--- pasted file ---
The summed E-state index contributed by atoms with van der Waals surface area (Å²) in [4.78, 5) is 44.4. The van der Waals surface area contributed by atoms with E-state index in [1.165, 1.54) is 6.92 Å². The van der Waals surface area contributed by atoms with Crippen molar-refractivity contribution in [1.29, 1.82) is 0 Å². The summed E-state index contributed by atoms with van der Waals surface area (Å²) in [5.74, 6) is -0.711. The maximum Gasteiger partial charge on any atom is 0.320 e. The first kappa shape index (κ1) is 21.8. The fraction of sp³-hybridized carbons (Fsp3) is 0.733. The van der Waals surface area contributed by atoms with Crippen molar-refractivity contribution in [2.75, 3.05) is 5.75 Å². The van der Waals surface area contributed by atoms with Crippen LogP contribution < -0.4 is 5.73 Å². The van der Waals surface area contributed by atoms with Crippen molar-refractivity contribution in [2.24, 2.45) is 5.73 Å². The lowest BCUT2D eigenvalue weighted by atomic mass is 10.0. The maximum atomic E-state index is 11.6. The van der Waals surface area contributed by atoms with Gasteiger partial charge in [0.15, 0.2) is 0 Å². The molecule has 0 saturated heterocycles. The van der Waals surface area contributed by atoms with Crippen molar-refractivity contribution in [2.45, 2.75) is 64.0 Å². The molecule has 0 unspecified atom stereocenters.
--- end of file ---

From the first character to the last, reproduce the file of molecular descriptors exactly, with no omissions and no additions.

The summed E-state index contributed by atoms with van der Waals surface area (Å²) in [4.78, 5) is 44.4. The van der Waals surface area contributed by atoms with E-state index in [1.165, 1.54) is 6.92 Å². The van der Waals surface area contributed by atoms with Crippen molar-refractivity contribution in [1.29, 1.82) is 0 Å². The summed E-state index contributed by atoms with van der Waals surface area (Å²) in [5.74, 6) is -0.711. The maximum Gasteiger partial charge on any atom is 0.320 e. The first kappa shape index (κ1) is 21.8. The fraction of sp³-hybridized carbons (Fsp3) is 0.733. The van der Waals surface area contributed by atoms with Crippen molar-refractivity contribution in [2.75, 3.05) is 5.75 Å². The van der Waals surface area contributed by atoms with Crippen LogP contribution < -0.4 is 5.73 Å². The van der Waals surface area contributed by atoms with Crippen molar-refractivity contribution in [2.24, 2.45) is 5.73 Å². The lowest BCUT2D eigenvalue weighted by atomic mass is 10.0. The maximum atomic E-state index is 11.6. The van der Waals surface area contributed by atoms with Gasteiger partial charge in [0.15, 0.2) is 0 Å². The molecule has 0 saturated heterocycles. The van der Waals surface area contributed by atoms with Crippen molar-refractivity contribution in [2.45, 2.75) is 64.0 Å². The molecule has 0 unspecified atom stereocenters.